From our analysis of NK cell cytotoxic activity and the levels of ferritin, triglycerides, and fibrinogen, which were within normal limits, reactive bone marrow changes due to WG seem to be more reasonable.
Despite specific serologic markers, WG can be difficult to differentiate from certain systemic diseases. To properly diagnose WG, one must have a high degree of suspicion, especially in patients with refractory disease, with the involvement of numerous organs and systems and a worsening of the patient's general status.
Furthermore, although hematologic manifestations are uncommon, one should be aware that histiocytic hyperplasia in the bone marrow mimicking HLH can be a clinical manifestation of WG.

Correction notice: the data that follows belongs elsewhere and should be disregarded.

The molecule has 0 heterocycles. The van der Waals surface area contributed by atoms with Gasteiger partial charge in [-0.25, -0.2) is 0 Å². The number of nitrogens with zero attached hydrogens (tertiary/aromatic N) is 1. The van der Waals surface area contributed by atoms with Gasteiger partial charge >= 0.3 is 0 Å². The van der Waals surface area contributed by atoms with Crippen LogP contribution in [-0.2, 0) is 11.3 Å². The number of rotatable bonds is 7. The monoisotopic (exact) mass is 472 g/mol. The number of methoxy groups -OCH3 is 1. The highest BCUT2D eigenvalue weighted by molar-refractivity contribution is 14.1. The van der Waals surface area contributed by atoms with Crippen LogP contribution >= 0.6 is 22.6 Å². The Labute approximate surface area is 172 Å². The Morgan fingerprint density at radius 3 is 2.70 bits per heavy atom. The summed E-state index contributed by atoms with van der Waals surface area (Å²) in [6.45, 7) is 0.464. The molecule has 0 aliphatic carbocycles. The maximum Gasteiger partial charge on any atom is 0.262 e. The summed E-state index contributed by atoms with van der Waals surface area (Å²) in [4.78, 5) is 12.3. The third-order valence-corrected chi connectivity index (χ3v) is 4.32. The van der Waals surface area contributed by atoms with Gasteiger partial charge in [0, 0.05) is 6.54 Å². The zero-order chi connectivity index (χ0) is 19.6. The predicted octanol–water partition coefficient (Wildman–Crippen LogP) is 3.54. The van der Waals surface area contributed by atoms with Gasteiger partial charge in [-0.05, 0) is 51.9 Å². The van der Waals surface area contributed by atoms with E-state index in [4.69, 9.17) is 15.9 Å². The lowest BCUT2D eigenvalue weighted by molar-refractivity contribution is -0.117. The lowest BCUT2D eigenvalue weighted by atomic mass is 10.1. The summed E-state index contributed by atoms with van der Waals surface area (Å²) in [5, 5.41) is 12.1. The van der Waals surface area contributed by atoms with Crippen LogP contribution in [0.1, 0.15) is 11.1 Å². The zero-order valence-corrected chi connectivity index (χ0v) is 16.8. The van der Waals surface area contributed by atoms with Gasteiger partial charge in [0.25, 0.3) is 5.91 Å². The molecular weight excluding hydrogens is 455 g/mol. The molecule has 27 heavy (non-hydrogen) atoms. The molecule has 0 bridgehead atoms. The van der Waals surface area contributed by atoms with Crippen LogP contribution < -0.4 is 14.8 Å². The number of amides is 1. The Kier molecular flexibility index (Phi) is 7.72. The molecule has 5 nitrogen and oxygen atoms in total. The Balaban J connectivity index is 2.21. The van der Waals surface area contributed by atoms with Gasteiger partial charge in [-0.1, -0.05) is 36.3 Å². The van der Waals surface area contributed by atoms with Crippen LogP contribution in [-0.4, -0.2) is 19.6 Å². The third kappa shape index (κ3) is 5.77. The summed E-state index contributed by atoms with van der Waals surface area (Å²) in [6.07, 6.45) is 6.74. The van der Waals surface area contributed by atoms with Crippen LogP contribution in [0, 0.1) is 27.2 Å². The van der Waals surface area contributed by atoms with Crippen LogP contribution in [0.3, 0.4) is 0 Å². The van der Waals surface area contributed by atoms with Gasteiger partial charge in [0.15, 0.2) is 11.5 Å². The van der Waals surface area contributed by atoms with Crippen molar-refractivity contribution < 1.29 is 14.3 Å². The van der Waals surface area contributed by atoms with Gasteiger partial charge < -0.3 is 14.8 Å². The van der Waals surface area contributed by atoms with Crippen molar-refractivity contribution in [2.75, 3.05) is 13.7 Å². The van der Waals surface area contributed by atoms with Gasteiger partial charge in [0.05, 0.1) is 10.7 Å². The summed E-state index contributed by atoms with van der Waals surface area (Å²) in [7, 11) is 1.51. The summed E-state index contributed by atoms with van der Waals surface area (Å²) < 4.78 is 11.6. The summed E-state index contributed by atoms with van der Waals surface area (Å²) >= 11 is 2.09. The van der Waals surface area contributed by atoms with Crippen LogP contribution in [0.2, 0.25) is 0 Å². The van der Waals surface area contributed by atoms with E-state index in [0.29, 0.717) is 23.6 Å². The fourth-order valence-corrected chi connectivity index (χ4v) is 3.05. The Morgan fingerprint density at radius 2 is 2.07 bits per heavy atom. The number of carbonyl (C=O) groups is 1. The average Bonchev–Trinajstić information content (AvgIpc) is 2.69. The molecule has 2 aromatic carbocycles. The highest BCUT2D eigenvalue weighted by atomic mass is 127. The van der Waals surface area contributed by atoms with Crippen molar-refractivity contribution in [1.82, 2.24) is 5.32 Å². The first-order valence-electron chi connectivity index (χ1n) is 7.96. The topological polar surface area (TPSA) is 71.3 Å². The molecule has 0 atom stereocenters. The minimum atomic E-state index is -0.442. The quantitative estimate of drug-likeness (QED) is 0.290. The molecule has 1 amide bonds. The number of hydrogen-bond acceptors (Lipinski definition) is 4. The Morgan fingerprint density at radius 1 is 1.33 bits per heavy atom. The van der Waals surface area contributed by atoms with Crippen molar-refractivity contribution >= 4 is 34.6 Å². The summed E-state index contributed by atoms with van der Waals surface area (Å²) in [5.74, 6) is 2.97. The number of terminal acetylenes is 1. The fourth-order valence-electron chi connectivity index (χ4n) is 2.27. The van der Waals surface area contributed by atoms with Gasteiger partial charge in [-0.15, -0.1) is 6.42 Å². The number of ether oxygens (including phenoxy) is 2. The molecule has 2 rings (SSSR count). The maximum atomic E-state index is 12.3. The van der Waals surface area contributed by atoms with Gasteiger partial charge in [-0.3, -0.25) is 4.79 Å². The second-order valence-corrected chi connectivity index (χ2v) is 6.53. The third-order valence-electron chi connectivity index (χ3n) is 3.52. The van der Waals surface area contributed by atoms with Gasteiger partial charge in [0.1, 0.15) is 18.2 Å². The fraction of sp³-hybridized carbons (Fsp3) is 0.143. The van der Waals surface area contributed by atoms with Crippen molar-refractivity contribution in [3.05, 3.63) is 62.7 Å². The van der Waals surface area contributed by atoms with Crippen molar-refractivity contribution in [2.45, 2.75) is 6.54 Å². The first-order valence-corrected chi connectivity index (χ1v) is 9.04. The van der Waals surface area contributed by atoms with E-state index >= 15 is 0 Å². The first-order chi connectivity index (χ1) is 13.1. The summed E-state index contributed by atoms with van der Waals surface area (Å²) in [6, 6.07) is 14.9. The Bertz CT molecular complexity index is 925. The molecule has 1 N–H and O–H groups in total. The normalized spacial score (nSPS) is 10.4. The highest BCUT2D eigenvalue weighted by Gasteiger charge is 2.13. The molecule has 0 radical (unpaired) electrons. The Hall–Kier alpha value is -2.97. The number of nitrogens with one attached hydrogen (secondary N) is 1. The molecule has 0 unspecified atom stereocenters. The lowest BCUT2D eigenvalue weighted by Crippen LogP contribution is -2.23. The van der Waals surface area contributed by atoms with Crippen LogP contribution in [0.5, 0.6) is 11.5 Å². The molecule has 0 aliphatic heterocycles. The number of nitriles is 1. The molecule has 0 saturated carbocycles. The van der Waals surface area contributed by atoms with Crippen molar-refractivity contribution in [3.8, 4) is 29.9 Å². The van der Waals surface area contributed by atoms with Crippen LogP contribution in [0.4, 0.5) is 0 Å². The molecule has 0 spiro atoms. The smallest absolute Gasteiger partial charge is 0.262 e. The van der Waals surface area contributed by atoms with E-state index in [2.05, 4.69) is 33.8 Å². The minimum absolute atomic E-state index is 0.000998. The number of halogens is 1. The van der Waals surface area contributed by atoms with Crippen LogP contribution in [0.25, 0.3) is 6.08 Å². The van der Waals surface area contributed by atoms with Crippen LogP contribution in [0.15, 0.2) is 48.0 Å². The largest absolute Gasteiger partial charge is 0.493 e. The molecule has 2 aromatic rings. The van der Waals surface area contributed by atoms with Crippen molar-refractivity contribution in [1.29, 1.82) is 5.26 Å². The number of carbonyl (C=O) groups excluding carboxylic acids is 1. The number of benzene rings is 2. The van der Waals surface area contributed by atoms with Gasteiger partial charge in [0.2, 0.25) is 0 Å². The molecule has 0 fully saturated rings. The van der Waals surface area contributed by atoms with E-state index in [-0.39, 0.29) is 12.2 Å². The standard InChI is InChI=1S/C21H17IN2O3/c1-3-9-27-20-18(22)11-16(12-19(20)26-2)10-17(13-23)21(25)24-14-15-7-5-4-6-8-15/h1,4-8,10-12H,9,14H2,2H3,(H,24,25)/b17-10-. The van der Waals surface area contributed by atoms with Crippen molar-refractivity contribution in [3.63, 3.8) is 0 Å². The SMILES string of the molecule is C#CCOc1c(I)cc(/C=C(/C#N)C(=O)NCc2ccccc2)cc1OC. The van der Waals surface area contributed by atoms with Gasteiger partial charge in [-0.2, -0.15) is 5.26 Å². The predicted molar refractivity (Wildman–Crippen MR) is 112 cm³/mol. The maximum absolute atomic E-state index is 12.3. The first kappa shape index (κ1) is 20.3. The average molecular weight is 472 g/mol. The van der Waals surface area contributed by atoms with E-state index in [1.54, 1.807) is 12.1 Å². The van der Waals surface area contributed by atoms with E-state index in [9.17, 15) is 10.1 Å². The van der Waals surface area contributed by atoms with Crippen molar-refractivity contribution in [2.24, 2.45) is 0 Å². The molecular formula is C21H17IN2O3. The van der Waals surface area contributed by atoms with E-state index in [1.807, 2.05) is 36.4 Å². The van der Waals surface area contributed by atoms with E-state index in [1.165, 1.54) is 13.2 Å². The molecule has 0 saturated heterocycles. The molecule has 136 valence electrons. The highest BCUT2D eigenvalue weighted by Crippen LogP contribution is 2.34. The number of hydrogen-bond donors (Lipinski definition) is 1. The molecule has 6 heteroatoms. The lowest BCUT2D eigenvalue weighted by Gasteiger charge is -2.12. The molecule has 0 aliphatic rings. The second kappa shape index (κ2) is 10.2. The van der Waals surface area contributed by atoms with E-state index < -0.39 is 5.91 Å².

Conflict of interest

No potential conflict of interest relevant to this article was reported.


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Figure 1
Bone marrow aspirate showing a macrophage that had phagocytized a band neutrophil and platelets (H&E, ×1,000).
Figure 2
(A) A characteristic nodular lesion with a thick inflammatory wall surrounding irregular zones of basophilic necrosis (H&E, ×20). (B) A multinucleated giant cell (H&E, ×100). (C) Arterial vasculitis (H&E, ×400). (D) The elastic lamina of arteries with fibrinous vascular thrombosis (elastic tissue stain, ×100).
Figure 3
Chest X-ray showing multifocal, irregularly shaped nodules with interlobular septal thickening in both lungs (A), which regressed after 3 months of steroid treatment (B).